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Reading the Marseille Tarot (book cover)
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2016 philosophy course with Jean-Michel David
 

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Tarot

 

partaking of the tree of knowledge                    

Adam and Eve at Amiens

∞∞∞

'the woof and warp of all thought and all research is symbols, and the life of thought and science is the life inherent in symbols'



C. S. Peirce "The Ethics of Terminology", CP 2.220

. ∴ .

Tarot as spiritual tool

To those familiar with Tarot, it may seem a little odd that I used the stone carving of Adam and Eve at the Tree of Knowledge of Good and Evil as my entry point.

I was reminded of the adage that a little knowledge is dangerous. In some ways, Tarot can be like that, in that one can presume to know far more than is really the case: whether this be about oneself; about others; or about tarot itself. And with this 'knowledge' further presume to be able cause (or seek to effect) a change leading to a specific result that may, inadvertently, instead lead in other directions.

If there is something about Tarot that is of high merit and praise, it is that is allows ever more deeper reflections into the realm of symbolism. A symbol, and especially a sacred symbol, is one that always points beyond itself, and yet also binds itself to that to which it points. It therefore has, to be sure, a literal meaning that is as real as its allegorical, its pure symbolic, and its spiritual referents.

The five 'suits' of Tarot

I'm increasingly unsure how to best describe the structure of a deck. To characterise it without caricature, I shall here describe it (alphabetically) as a deck having five suits: the suit of 22 iconic Atouts or trump imagery; the suit of Batons; of Cups; of Deniers (or coins); and of Epées (or swords), these last four suits each containing ten pips and four court cards.

The twenty-two trumps

Here I shall simply list them in the classical or 'Marseille'-style order, calling to mind that early decks had neither number nor title. In the Marseille-style, the thirteenth card often carries no title (though some, such as the early Noblet deck, does!), and the Fou or Mat carries no number (though placed by some, including myself, as the twenty-second card). In the list which ensues, I have retained (in red) French titles when its common translation misleads.

I–Bateleur; II–Popess; III–Empress; IIII–Emperor; V–Pope; VI-L'Amoureux; VII–Chariot; VIII–Justice; VIIII–Hermit; X-Wheel of Fortune; XI–La Force; XII–Le Pendu; XIII–Death; XIIII–Temperance; XV–Devil; XVI–Maison Dieu; XVII–Star; XVIII–Moon; XVIIII–Sun; XX–Judgement; XXI–the World; Fou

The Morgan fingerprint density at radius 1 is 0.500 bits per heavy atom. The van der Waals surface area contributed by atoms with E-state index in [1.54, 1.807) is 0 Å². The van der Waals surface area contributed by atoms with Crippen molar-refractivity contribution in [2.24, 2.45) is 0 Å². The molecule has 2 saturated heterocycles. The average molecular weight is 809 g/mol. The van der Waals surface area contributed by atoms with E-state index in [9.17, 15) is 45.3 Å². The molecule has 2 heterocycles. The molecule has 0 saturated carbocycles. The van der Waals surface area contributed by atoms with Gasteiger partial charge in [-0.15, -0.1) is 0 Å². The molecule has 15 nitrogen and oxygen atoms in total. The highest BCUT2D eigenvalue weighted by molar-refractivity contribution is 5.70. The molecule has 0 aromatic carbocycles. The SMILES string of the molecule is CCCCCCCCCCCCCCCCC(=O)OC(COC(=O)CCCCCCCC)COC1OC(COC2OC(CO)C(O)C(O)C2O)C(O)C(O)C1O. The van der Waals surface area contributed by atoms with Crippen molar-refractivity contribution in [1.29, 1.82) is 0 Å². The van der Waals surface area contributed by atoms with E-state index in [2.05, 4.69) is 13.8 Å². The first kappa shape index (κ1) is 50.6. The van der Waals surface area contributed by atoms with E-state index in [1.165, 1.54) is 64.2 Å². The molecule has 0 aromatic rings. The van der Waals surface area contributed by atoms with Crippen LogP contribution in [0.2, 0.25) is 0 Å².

It should also be pointed out that various attempts have been made to re-arrange their classical ordering. Personally, I find that the classical order has an inner vibrancy and quality that remains unmatched.


Fool Mat Fou    X Roue de Fortune    VIIII ErmitVIII JusticeVII ChariotVI LoversV PapeIIII EmpereurIII ImperatrisII PapessI Bateleur

XXI Monde    XX Jujement    XVIIII SoleilXVIII LuneXVII EtoileXVI Maison DieuXV DiableXIIII TemperanceXIIIXII Hanged ManXI La Force

Atouts from the Payen Marseille-style deck

Ordering of trumps

In the above presentation, the twenty-two trumps are presented (nearly) sequentially – in this case from right-to-left. If we briefly look at the sequence as presented, let us take note of a few features.

Firstly, there is a progression from I-VIIII, then the X visually asks us to 'turn around' and repeat this series as the 'other side' of the first, from XI-XVIIII. In that sense, XI becomes the inner quality of I, XII of II, etc..

At the conclusion of this, XX calls us back out again to the light of day, to emerge as an accomplished human being in its highest form (XXI), often presenting itself to the world as but a Fool.

Petroglyphs and Tarot

A key original intent for this site over a decade ago was to illustrate the relationship between petroglyphs from especially late mediæval religious houses and trump imagery. Much of this work has also been included in my book (Reading the Marseille Tarot) - though numerous images still await resumption. I'm not sure when I'll resume this. To get an idea as to what I had started, Cf. XVI - Maison Dieu.